PgCon 2015 Developer Unconference

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An Unconference-style multi-track (three tracks are currently planned) event for active PostgreSQL developers will be held from the afternoon of Tuesday 16 June, 2015 through Wednesday 17 June 2015 at the University of Ottawa, as part of PGCon 2015. This Unconference will be focused on technical PostgreSQL development discussions ranging from Clustering and replication to the infrastructure which runs postgresql.org.

Note: See the schedule at the bottom of this page.

Contents

Topics

Developers are asked to propose topics which they wish to either present on or which they would like another individual to present on. All topics should be clearly related to PostgreSQL development. The topic should be added to the table below and any required attendees (presumably at least the presenter, and the requester if different) listed. Other attendees of the Unconference who are interested should list themselves as Optional. Note that non-technical topics related to PostgreSQL development will be addressed during the invite-only Developer meeting, being held in advance of the Unconference. Further, the Developer Unconference is for developers of PostgreSQL and user-oriented topics are not appropriate for this venue.

Slot assignment

Slots will be assigned based on the topic's interest among the attendees of the Unconference (the number of individuals who listed themselves as attendees). Final determination on any particular topic will be made by the Unconference organizers. Please only participate if you are confident of your attendance at the Unconference.

Venue

These meetings will be held at the University of Ottawa. The topics selected, the schedule and the specific room assignments will be published closer to the event and will be based on the information provided here. Please direct any questions to Dave Page (dpage@pgadmin.org).

Sponsorship

The Developer Unconference will be sponsored by Salesforce.com, and by NTT Open Source for the Clustering Track.

Attendees

While the Unconference is open to all attendees of PGCon, formal invitations will be sent to specific PostgreSQL developers, including the Core team, Major Contributors, Committers, and other developers who have been involved in the 9.4 release. These invitations are intended to encourage developers to attend the Unconference but we are unable to guarantee every invitee a speaking slot.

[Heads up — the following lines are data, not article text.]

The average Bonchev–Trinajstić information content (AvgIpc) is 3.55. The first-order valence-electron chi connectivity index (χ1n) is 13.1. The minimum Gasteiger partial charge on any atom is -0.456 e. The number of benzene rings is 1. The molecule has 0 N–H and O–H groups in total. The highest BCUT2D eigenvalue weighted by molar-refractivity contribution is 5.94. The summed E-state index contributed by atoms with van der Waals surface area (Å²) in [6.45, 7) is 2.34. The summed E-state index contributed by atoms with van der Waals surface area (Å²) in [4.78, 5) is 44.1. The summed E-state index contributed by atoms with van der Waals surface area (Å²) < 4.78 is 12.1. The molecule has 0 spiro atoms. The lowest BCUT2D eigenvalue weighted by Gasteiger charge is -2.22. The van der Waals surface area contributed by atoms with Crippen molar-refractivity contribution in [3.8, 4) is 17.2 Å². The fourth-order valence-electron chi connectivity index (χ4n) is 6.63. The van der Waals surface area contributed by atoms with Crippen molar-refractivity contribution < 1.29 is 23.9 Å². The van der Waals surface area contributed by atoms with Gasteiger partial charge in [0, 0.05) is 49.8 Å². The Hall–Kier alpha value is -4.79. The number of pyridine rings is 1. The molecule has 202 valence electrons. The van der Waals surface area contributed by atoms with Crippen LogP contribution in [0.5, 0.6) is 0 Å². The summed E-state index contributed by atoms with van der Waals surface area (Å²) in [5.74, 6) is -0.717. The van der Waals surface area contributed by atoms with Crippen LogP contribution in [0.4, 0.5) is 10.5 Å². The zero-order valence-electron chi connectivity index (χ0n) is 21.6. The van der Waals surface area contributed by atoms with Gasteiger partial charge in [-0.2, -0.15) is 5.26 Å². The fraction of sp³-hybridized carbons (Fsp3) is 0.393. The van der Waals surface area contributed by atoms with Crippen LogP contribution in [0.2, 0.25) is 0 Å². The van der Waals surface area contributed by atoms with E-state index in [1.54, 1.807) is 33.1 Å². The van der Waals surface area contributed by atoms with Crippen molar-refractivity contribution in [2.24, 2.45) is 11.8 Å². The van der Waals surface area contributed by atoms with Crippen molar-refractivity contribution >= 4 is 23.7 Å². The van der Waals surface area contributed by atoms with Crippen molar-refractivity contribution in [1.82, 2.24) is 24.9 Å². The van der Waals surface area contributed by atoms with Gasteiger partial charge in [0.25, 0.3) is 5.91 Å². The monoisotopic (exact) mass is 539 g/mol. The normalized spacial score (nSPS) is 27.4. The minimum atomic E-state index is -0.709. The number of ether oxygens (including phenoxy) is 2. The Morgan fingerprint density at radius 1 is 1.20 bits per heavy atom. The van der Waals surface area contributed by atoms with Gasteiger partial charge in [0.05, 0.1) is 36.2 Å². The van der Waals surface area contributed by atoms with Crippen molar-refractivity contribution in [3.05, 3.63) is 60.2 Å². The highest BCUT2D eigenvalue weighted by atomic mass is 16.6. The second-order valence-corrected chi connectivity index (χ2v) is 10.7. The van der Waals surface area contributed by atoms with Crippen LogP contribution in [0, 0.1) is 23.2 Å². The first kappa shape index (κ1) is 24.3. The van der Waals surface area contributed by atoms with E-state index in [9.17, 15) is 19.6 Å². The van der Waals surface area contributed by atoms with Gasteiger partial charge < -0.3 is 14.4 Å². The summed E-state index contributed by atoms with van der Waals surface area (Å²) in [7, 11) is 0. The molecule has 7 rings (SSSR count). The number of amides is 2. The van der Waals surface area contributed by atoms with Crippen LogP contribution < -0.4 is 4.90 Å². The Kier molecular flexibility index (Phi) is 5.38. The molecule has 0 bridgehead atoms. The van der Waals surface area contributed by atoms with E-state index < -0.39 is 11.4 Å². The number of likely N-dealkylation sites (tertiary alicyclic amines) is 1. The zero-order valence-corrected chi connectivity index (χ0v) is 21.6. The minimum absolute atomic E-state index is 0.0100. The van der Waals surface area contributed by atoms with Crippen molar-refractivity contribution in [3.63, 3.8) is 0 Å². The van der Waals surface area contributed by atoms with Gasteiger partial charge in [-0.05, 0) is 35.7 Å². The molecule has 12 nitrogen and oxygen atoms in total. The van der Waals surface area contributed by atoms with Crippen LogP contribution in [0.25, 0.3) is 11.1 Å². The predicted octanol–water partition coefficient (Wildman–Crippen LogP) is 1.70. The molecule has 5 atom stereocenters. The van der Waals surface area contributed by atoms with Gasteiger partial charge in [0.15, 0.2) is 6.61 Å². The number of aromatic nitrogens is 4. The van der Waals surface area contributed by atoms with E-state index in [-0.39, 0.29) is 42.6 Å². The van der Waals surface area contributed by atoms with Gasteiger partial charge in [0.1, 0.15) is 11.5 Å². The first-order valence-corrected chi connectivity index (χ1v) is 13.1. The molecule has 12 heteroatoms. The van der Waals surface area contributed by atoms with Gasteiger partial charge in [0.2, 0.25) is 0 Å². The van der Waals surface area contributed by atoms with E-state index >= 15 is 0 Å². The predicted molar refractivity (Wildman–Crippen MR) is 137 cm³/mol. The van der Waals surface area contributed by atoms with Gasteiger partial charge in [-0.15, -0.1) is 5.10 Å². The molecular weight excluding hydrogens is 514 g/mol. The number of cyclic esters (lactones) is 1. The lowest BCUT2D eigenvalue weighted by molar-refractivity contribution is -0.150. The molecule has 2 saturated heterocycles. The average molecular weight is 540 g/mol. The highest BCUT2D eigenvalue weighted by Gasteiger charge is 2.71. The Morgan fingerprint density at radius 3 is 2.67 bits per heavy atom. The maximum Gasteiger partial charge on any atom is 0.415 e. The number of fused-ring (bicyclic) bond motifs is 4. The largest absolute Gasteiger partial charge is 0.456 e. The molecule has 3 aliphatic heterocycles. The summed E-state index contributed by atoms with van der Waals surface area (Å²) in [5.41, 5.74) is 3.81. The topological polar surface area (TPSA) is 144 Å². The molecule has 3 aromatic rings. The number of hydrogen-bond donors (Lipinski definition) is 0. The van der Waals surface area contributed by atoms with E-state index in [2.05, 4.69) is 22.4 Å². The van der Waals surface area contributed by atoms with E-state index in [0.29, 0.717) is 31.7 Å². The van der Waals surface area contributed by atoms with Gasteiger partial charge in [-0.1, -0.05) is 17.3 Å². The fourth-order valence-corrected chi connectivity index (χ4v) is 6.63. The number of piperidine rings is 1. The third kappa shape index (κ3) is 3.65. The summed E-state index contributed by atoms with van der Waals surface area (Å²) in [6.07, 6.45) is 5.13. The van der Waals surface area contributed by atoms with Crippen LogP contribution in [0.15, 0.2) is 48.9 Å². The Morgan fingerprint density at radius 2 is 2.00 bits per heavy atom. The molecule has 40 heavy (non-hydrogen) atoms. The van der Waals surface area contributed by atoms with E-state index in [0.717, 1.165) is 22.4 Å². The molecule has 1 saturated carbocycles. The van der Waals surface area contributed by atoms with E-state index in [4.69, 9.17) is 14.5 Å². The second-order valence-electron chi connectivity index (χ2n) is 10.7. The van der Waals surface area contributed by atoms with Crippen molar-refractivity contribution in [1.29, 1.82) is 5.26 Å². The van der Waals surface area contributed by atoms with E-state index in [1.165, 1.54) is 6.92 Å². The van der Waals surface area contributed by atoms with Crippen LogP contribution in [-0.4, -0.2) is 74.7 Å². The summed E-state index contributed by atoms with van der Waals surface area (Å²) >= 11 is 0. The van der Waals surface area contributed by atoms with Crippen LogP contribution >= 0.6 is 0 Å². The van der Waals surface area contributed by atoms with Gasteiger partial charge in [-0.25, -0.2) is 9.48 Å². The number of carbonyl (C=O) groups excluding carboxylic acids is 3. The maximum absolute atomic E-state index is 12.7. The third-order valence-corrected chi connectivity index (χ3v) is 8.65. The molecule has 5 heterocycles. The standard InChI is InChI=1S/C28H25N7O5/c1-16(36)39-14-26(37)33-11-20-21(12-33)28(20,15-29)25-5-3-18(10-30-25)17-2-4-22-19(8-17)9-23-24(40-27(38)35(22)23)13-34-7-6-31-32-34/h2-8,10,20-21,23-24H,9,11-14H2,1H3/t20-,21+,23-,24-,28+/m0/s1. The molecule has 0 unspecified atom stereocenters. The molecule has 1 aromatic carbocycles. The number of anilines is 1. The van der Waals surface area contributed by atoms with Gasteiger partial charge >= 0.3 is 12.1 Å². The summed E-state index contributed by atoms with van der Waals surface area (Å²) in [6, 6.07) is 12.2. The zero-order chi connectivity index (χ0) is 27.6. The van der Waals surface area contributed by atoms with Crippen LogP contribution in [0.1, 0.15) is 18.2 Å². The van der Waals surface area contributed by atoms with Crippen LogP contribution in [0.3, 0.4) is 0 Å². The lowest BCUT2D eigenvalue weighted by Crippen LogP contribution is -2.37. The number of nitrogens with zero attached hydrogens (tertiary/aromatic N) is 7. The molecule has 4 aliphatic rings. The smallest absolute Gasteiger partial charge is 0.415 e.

RSVPs

The following people have RSVPed to the meeting (in alphabetical order, by surname):

  1. Ingmar Alting
  2. Naoya Anzai (arrive tuesday evening)
  3. Chris Autry
  4. Ashutosh Bapat
  5. Oleg Bartunov
  6. Josh Berkus
  7. Christopher Browne
  8. Joe Conway
  9. Jeff Davis
  10. Andrew Dunstan
  11. Yurie Enomoto
  12. Ozgun Erdogan (Wednesday)
  13. Ed Espino
  14. Andres Freund
  15. Stephen Frost
  16. Masao Fujii
  17. Etsuro Fujita
  18. Peter Geoghegan
  19. Kevin Grittner
  20. Robert Haas
  21. Ahsan Hadi
  22. Magnus Hagander
  23. Shigeru Hanada
  24. Álvaro Herrera
  25. Yasuo Honda
  26. Kyotaro Horiguchi
  27. Thierry Husson (Wednesday @ 11am)
  28. Ayumi Ishii
  29. Tatsuo Ishii
  30. Moshe Jacobson
  31. Stefan Kaltenbrunner
  32. Amit Kapila
  33. Mehmet Emin KARAKAŞ
  34. Motoyuki Kawaba (arrive Tuesday evening)
  35. Konstantin Knizhnik
  36. KaiGai Kohei (arrive tuesday evening)
  37. Alexander Korotkov
  38. Ilya Kosmodemiansky
  39. Dilip Kumar
  40. Tom Lane
  41. Amit Langote
  42. Heikki Linnakangas
  43. Chris Malek (Wednesday @ 11am)
  44. Grant McAlister
  45. Mack McCauley
  46. Fabrízio de Royes Mello
  47. Noah Misch
  48. Bruce Momjian
  49. Yugo Nagata
  50. Satoshi Nagayasu
  51. Jim Nasby
  52. Dave Page
  53. Christophe Pettus
  54. Tyler Poland
  55. Paul Ramsey
  56. Kumar Rajeev Rastogi